The rumal, literally a “handkerchief”, is a large square designed primarily for women’s wear. Well-to-do women from Iran to Egypt wore it folded diagonally round the waist or shoulders, or draped over the head as a veil. Rumals were also popular on both sides of the Atlantic Ocean, the fashion being to wrap one around the shoulders and across the front of a woman’s low-cut dress.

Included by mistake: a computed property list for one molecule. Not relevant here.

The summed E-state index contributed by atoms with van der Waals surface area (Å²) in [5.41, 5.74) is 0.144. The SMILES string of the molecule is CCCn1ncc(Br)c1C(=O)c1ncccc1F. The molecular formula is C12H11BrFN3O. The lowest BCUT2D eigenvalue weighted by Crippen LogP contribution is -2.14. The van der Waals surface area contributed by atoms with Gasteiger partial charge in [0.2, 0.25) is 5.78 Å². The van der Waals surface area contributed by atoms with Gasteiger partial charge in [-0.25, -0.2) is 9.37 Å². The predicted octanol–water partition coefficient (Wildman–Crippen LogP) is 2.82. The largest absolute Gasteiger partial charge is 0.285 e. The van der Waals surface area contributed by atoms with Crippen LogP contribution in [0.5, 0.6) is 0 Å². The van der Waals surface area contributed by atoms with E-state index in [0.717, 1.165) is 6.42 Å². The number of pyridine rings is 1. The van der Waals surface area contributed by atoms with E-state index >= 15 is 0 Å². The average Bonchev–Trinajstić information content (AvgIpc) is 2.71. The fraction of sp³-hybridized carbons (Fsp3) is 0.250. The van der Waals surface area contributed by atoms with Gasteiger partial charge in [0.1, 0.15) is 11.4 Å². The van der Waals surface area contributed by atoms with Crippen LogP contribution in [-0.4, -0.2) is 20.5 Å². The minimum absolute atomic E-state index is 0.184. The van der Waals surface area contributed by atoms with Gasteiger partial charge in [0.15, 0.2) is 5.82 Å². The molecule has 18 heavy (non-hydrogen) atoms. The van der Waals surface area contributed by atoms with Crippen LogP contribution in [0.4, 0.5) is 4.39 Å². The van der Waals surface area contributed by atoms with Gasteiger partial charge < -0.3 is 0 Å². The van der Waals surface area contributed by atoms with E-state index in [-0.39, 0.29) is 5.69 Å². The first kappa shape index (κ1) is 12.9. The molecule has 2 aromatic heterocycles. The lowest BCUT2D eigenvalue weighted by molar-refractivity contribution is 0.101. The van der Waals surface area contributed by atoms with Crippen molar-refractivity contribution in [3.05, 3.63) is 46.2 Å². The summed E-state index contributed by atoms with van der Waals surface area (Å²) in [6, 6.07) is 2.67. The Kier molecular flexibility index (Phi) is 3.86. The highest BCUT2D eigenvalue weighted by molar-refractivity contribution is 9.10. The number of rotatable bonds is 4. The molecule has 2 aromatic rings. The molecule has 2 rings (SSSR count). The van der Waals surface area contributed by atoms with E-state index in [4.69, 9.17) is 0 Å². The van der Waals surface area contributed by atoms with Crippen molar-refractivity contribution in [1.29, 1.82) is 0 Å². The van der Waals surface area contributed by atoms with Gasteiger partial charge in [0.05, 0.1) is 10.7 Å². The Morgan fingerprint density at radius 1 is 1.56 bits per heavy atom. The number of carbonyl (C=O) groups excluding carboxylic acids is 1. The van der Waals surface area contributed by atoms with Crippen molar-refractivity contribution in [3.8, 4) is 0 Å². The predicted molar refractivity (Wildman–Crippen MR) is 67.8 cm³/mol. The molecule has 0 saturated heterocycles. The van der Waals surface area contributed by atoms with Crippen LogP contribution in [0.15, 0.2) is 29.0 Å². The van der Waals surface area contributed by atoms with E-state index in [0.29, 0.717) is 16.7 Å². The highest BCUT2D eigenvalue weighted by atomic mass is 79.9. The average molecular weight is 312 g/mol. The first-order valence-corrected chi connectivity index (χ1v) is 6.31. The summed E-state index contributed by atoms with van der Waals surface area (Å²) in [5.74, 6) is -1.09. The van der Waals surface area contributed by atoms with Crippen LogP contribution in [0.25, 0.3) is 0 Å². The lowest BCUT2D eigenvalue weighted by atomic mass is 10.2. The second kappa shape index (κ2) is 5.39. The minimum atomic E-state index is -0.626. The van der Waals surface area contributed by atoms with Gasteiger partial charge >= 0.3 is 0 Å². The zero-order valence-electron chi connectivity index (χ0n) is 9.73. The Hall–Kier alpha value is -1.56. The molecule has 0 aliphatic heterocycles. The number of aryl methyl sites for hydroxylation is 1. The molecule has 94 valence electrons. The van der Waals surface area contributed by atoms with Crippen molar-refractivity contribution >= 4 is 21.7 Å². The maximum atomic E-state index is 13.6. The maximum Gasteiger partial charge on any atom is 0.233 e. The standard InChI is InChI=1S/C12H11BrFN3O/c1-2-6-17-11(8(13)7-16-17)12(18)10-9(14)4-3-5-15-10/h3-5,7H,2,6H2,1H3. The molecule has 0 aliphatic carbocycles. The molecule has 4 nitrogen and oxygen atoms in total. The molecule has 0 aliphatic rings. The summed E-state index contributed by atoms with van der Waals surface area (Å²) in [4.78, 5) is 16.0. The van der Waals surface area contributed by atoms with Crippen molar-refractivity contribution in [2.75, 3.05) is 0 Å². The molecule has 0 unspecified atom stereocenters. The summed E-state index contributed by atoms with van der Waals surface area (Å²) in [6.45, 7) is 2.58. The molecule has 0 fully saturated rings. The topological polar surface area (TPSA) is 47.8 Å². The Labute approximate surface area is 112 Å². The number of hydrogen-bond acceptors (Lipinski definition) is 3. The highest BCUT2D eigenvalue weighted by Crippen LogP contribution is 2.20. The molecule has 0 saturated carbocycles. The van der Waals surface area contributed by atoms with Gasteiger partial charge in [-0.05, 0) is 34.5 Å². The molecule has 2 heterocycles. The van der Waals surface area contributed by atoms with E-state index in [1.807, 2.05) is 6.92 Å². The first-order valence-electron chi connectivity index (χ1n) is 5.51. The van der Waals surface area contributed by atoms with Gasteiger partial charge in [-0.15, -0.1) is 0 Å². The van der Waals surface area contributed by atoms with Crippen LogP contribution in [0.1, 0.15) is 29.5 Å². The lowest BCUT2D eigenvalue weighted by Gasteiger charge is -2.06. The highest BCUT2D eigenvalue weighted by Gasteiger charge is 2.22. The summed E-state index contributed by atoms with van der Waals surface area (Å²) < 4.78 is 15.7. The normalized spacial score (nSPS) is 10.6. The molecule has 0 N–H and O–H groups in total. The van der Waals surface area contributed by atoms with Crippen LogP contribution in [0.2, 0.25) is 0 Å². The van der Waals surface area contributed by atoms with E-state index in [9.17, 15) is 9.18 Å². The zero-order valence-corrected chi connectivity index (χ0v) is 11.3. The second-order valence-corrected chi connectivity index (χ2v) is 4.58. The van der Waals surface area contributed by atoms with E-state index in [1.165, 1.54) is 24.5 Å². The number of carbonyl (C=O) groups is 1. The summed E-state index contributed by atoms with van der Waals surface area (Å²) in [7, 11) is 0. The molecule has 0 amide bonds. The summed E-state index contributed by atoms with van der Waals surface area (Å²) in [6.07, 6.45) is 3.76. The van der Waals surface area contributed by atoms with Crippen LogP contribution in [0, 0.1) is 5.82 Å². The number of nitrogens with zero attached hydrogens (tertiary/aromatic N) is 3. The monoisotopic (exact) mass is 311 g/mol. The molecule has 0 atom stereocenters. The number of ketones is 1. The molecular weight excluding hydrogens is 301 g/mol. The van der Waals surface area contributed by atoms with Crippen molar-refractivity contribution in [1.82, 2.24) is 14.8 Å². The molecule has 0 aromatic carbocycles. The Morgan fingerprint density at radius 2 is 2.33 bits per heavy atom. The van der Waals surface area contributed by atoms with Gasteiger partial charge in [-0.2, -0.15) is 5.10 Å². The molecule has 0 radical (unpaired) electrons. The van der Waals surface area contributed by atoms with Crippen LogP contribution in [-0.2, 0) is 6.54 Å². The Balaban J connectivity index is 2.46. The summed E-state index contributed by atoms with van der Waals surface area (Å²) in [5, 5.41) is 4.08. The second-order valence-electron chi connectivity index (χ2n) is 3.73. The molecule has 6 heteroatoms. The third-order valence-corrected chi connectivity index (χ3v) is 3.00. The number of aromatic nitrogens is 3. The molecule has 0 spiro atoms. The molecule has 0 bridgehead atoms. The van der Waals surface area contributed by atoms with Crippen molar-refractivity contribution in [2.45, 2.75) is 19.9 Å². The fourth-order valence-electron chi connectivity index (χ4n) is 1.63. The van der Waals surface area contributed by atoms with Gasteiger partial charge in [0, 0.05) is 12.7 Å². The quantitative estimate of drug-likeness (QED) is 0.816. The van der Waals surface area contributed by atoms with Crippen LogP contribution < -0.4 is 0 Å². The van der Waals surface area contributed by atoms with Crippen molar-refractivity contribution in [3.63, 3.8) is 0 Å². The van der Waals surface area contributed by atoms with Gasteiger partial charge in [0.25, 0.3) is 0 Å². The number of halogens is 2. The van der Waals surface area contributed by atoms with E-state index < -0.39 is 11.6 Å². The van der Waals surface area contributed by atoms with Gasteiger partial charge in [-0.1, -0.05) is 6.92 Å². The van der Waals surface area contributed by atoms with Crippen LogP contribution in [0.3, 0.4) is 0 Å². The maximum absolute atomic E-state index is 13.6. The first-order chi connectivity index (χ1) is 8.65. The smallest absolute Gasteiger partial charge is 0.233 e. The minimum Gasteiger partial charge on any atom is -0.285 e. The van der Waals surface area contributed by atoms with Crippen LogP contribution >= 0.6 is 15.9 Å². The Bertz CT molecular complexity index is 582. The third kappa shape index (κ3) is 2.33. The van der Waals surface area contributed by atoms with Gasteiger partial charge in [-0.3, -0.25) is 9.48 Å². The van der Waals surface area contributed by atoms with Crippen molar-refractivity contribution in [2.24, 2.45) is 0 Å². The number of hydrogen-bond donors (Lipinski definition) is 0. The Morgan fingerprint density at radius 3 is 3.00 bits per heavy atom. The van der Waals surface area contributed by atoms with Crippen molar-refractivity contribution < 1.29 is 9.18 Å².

Rumals were primarily kani shawls skilfully put together from many pieces by the rafugar (needle worker) whose expertise was such that their seams were all but invisible. These assembled patchwork shawls were generally defined by large butas that often occupied most of the space. Towards the latter half of the 19th century, the motifs became so large as to cover the entire expanse, as seen in the shawl shown here. The white octagonal centre is surrounded by elongated butas stretching the length from the ends towards the centre, in deep reds, purples, and greens. The butas are filled with small flowers; larger ones appear in the border. Circumscribing the kani-worked piece is a fringe that has small squares or gates of plain twill pashmina in orange, red, black, white, and green.